As soon as my mother came home Tuesday evening bearing a freshly printed copy of The Golden Lily, my heart skipped a beat. As many of my friends and family members are well aware of, I am a huge fan of the Vampire Academy franchise. I am even proudly responsible for converting a few people into fans of the books. After reading Bloodlines early last year, it was a long time coming for the second installment to this highly anticipated book. For those of you who aren't aware, the Bloodlines books are a spin-off series from the original Vampire Academy series. Fans will undoubtedly be aware of these books- Vampire Academy, Frostbite, Shadow Kiss, Blood Promise, Spirit Bound and Last Sacrifice. These six books all have the status of being international best-sellers and I am pretty sure they were all on the New York Times Bestseller list. The Bloodlines books take a much different approach from the original series, a risk that won out in the end. Readers have the pleasure of reading the story from the point of view of Sydney Sage. She's an Alchemist, a human who's job is to bridge the world between vampires and humans. Controlled and restrained by a lily tattoo on her cheek, Sydney belongs to the society of the Alchemists and this tattoo gives them complete control over her life. Where she goes, whom she works with and how long. 
She realized this only too late- the Alchemists own her. Her beliefs dictate every decision she has ever made. Alchemists are taught to not get too close to vampires- Moroi, Strigoi or Dhampirs. But her new vampire friends have become something of a family to her, much to her dismay, and it hurts her to know that she can never truly give in to these feelings of belonging, for fear of being disgraced by her Alchemist superiors. Fighting conflicted feelings, Sydney knows all too well what her duty is- protect Jill Dragomir. And that is exactly what she will do.
I have always thought that it is not so much the story-lines Richelle Mead creates- though those are brilliant- it is the characters she manages to incorporate and portray so well. Their individual personalities, charisma and many upon many witty lines, these characters truly make the stories the amazing works that they so are. Adrian Ivashkov is a perfect example. He is witty, charming, attractive, and I'm sure all female readers feel drawn to him. (Don't worry, I do too!) His reputation given to us when we are first introduced to him in Frostbite shows an arrogant, sarcastic, rich, sleazy, taking everything for granted party boy. Not to mention how many women he goes through. But later on, we see that there is more to him than the limits of his reputation. He is just trying to break out of a cage that society has locked him in, free of any redeeming qualities and deeming that he will never be useful for anything.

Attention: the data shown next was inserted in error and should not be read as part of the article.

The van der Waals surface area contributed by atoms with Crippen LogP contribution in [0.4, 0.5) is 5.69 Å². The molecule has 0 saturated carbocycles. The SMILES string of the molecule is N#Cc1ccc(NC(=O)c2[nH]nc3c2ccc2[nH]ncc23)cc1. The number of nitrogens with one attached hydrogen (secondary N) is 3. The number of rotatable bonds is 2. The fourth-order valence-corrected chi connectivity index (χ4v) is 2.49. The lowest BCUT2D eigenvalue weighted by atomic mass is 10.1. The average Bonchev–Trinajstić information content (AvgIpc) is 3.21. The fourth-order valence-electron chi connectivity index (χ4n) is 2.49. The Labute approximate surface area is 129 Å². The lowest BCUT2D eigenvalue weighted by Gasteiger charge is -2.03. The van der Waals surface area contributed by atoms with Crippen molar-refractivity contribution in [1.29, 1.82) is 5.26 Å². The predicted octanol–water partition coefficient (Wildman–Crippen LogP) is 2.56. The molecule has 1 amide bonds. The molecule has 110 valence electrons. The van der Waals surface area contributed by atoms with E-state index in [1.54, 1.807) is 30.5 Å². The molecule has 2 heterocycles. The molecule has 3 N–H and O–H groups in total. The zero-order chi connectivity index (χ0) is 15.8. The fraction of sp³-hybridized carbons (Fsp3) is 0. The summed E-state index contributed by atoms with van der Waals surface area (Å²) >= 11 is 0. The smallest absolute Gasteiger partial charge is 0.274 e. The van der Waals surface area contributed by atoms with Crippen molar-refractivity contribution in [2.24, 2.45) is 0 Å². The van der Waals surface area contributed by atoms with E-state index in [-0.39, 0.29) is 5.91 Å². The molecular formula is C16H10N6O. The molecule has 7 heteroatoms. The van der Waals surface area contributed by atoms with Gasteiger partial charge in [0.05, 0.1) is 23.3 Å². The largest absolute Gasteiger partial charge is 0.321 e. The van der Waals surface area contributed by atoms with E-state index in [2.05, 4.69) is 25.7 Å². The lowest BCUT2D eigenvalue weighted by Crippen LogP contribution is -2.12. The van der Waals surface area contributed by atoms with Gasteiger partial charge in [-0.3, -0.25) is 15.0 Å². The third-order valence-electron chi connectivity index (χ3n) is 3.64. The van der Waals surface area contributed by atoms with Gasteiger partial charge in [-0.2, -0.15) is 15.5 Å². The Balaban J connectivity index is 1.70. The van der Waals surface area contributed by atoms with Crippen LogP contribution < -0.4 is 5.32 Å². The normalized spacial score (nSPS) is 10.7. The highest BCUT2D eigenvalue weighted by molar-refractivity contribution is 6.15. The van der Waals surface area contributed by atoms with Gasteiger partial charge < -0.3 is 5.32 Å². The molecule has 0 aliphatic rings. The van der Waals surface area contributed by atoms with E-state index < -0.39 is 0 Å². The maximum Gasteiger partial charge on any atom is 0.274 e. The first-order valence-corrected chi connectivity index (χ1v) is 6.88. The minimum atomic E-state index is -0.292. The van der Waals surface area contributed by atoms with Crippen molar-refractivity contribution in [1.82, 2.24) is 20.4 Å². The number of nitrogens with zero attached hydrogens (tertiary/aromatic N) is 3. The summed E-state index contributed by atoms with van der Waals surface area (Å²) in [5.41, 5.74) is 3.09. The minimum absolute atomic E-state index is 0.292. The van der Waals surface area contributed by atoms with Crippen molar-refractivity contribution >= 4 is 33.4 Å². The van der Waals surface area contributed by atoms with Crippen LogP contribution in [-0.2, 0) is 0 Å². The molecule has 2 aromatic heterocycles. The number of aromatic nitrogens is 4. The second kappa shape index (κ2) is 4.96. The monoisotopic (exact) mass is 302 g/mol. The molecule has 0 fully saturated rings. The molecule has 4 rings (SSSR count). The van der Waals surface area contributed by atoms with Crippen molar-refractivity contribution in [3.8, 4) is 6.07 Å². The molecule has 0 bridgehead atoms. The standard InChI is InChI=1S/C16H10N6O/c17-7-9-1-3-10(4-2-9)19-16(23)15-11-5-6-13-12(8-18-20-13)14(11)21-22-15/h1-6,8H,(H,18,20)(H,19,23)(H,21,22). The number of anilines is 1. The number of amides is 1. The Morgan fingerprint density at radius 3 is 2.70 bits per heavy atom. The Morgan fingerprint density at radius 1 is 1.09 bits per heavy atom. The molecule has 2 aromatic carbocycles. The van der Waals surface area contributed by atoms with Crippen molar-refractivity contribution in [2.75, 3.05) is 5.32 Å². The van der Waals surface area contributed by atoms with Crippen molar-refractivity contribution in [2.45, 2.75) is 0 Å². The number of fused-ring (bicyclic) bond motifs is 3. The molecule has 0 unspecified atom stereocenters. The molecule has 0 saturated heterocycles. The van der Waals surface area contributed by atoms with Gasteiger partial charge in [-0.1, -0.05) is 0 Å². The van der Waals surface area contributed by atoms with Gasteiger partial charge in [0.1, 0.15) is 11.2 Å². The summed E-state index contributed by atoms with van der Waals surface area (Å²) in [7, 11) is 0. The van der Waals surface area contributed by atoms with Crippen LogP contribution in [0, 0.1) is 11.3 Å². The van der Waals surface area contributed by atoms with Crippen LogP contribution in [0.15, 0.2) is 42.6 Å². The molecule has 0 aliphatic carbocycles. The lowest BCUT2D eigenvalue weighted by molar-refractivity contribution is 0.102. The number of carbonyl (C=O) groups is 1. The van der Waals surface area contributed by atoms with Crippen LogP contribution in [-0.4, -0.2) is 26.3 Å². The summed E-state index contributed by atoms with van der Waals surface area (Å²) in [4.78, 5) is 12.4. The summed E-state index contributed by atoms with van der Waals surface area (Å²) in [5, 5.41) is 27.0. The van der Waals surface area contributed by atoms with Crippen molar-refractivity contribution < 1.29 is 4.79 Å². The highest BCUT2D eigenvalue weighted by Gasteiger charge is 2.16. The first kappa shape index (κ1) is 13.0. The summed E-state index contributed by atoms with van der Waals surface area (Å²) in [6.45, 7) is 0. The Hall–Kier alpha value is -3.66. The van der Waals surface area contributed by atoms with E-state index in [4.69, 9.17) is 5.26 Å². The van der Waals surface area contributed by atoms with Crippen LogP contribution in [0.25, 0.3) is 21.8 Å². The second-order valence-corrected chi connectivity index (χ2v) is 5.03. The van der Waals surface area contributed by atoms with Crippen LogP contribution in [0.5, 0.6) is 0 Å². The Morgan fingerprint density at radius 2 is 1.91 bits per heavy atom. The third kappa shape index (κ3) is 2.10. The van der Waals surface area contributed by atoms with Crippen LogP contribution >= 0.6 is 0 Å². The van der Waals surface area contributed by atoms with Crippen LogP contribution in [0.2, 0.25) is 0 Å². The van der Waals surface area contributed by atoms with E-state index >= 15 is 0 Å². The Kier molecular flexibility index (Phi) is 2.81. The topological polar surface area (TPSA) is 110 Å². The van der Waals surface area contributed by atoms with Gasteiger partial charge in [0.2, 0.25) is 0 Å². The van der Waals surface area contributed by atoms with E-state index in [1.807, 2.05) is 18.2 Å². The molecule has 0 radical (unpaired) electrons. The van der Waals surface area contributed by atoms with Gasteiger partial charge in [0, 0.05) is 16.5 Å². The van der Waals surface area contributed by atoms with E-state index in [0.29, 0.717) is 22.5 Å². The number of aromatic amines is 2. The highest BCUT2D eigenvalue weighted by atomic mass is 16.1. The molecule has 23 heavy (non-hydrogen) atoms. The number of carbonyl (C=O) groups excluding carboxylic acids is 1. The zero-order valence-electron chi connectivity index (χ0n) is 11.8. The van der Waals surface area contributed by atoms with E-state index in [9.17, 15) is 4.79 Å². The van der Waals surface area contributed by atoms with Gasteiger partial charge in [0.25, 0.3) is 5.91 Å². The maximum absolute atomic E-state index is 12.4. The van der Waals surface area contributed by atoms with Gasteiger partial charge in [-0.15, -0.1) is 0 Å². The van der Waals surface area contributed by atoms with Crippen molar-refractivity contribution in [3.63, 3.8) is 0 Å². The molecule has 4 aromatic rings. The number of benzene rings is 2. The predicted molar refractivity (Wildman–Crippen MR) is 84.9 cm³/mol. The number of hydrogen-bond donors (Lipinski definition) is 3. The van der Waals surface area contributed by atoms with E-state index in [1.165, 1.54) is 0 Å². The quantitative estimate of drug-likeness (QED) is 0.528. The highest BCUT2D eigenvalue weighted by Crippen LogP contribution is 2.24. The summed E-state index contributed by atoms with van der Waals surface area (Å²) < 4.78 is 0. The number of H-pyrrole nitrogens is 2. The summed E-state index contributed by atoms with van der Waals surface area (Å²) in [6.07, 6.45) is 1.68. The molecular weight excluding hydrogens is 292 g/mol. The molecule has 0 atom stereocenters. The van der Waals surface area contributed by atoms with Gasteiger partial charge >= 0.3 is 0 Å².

So aside from the amazingly complex list of wonderfully admirable characters, The Golden Lily was incredibly funny (no thanks to Adrian) and I found myself laughing aloud so many times and so uncontrollably that I was actually rendered to setting the book down. (Gasp!) I shamelessly devoted 10 hours of my Saturday to reading this book. 
I can assure you that if you are a fan, you will not be disappointed by The Golden Lily. Richelle, how long are we going to have to wait this time for the next one?
Links; - The official website for the Bloodlines series. - The official website for Richelle Mead.
You can find my review on Bloodlines somewhere in the 2011 part of my archive, if you're interested. I promise you, it's not nearly as long as this one. :)

Thursday, June 07, 2012

Review: Silence by Becca Fitzpatrick

Title: Silence
Author: Becca Fitzpatrick
Publisher: Simon & Schuster
Year of Release: 2011
ISBN: 978-0-85707-228-3
Number of Pages: 438 
The noise between Patch and Nora is gone. They've overcome their secrets, riddled in Patch's dark past, bridged two irreconcilable worlds and faced heart-wrenching tests of betrayal, loyalty and trust. All for a love that will transcend the boundary between heaven and earth. Armed with nothing but their absolute faith in one another, Patch and Nora enter a desperate fight to stop a villain who holds the power to shatter everything they've worked for -and their love- forever. What a great read. Silence by Becca Fitzpatrick ticks all the boxes- thrilling? Check. Suspenseful? Check. Captivating? Check. No need to say more, this book didn't let down, and definitely exceeds the expectations of fans of the Hush, Hush series. 
We see a different side of Patch in this book. The side of him that will sacrifice anything- even himself- to save the woman he loves. Their love is put to the test in ways that cannot be explained, but somehow, even after everything they have been through so far, things get even more challenging. 
Cannot wait for the next book! The ending was magnificent and leaves you in a suspense that  hurts when you think about the decisions Patch and Nora will be forced to make. Sexy and incredibly seductive, Silence is the perfect romance novel displaying an impossible love made even more difficult by their heritages. 
A phrase I said often while reading this one: "OH. MY. GOD." Those who have read it will understand, I'm sure. I recommend this series highly and please comment your opinions below!